Friday, 1 April 2016

Flashback Reading: Guest Post from Leanne Renee Hieber + Giveaway

Flashback Reading is a new feature on the blog in which we feature backlist books. But instead of just reviewing them - which is also on the plan book for 2016 - I thought it'd be fun to interview or have guest posts by the authors specifically to focus on their pre-2015 releases. I've been sitting on this post for AGES because I'd keep opening up a blog post and then forgetting I did it and not remembering until I got to bed and I've been exhausted lately and not up for blogging much, but no more! So, without further ado, a guest post from Leanne Renee Hieber!

If you want advice on how to write the next blockbuster novel that will take you soaring to J.K. Rowling heights, I am not your lady. If you want to know how to be an odd, cross-genre black-clad duck who has carved out her tiny niche in Gaslamp fantasy, well, have a seat. I’d like to think this post will apply to anyone interested broadly in books, in writing, and where things get placed on shelves and the drive to keep writing no matter what. Sometimes it’s a bit of a mystery. The process of getting books into readers’ hands seems to me, after 9 full length novels, countless novellas and short stories, to be as mysterious as writing the book itself- which also doesn’t get any easier like I thought it would. Darn you, expectations and artistic preconceptions! (For my advice on getting onto a shelf in the first place, please visit my writer’s resource guide on my website.)
When I first started in publishing after years as a professional Shakespearean actress in the regional theatre circuit, it was the mid-2000s. I was querying a lyrically lush Gothic novel about Victorian Ghostbusters with elements of YA, fantasy, mystery, romance, horror, suspense, paranormal, historical/alternate history and mythology/esoterica (I wasn’t trying to be difficult, genre-stew is how I think). Said novel; The Strangely Beautiful Tale of Miss Percy Parker, first in my Strangely Beautiful saga, received responses from agents and editors like: “I think this manuscript has some promise, but we don’t know where to shelve it.” Cross-genre was still a bit taboo. But thanks to the expansion of YA and other cross-genre foremothers and forefathers blazing trails in Paranormal Romance, Urban Fantasy and Speculative Fiction, I could add myself to that cross-genre number when Gaslamp Fantasy was trying to distinguish itself from the rising Steampunk tides.
The house that finally took a chance on me after countless rejection letters was primarily known for its romance line, so, because my Strangely Beautiful books had a prominent romance that tied into the fantasy plot, there I was shelved in the romance aisles and digital tags, with a very fantasy-genre cover. Thankfully the cross-genre move of fantasy cover on romance shelf didn’t hurt me, my debut did very well. What happened next; my publisher folding and all my work going out of print when I’d just begun is another difficult story for another day. You’ll hear about it on my Strangely Beautiful re-issue tour in April, when that beloved, currently out-of-print series is resurrected by Tor Books.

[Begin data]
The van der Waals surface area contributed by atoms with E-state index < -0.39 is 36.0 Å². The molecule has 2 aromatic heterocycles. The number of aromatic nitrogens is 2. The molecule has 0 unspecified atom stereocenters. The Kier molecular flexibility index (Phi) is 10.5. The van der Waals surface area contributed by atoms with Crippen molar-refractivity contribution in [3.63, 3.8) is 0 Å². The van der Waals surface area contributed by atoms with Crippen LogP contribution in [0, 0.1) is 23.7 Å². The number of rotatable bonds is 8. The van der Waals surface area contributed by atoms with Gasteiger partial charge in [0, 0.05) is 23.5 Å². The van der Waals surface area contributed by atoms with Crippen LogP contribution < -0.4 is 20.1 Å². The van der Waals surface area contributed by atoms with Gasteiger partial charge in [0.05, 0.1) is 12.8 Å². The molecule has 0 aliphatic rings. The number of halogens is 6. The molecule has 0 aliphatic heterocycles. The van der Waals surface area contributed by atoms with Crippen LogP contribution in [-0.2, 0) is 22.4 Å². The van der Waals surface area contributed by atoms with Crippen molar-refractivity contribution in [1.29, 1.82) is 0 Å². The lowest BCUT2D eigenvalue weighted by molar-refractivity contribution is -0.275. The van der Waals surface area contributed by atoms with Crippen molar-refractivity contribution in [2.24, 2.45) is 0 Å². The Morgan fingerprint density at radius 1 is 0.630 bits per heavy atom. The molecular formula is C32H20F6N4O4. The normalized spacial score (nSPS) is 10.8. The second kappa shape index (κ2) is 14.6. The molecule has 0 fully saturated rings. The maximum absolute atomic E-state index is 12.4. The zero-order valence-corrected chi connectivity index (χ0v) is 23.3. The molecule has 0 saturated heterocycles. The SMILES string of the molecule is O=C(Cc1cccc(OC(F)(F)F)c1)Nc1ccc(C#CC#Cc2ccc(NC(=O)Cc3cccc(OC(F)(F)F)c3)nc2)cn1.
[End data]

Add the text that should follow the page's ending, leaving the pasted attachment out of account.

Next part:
Freaking out about what to do next and what direction to take, I was taken in by a former editor of said belly-up house who was acquiring YA. Strangely Beautiful was a YA crossover, and I was interested in writing it, so I made sure my next manuscript was YA. The Magic Most Foul saga, beginning with Darker Still, had all the hallmarks of my work; Gothic, Victorian, Mystery, Suspense, Horror, Romance, Paranormal, etc. But the audience, the POV (first person) per genre expectations and marketing all differed. There’s a wide crossover between romance and YA readers but I was still trying to find my way in the niche. It remained hard to market what I do. We all moved on, and I had to again figure out what to do next. I was out of contract, 3 of my 5 published books out of print and at a loss as to which genre might welcome me. All I knew was my life made no sense without writing. I needed my next book. 

By a twist of fate and being very visible in the field as a presenter, (no matter what happens, keep networking) I met my current editor (Melissa Singer) while teaching at a convention. Because I’d always hoped to work with Tor, and because she was aware of my Strangely Beautiful saga, an awesome partnership began to develop. After massive mutual hard work on a new proposal, Melissa secured my new front-list series, The Eterna Files trilogy, as well as my backlist Strangely Beautiful books. Tor understands Historical Fantasy better than anyone, and is known to be a Sci-Fi/Fantasy house. The Eterna Files is shelved in adult Sci-Fi/Fantasy but keeps the PG-13 “rating” of all my books. My third series had a third different shelf to find me on and not as many crossover readers/followers. Still holding down niche genre in the Gothic, Gaslamp Fantasy fort. I love my house and my editor and I’m just hoping for the best as the Eterna Files sequel comes out this August and the Strangely Beautiful saga gets a long-awaited, overdue resurrection in new editions and an old wound can be healed with this phoenix story. All I can do is put out a Gothic, Gaslamp bat-signal and hope more amazing readers will come my way, adding to those I already treasure. Gothic is a specific, sometimes acquired taste. It isn’t for everyone but it can cover a whole lot of ground within its wild expanse. Three shelves worth.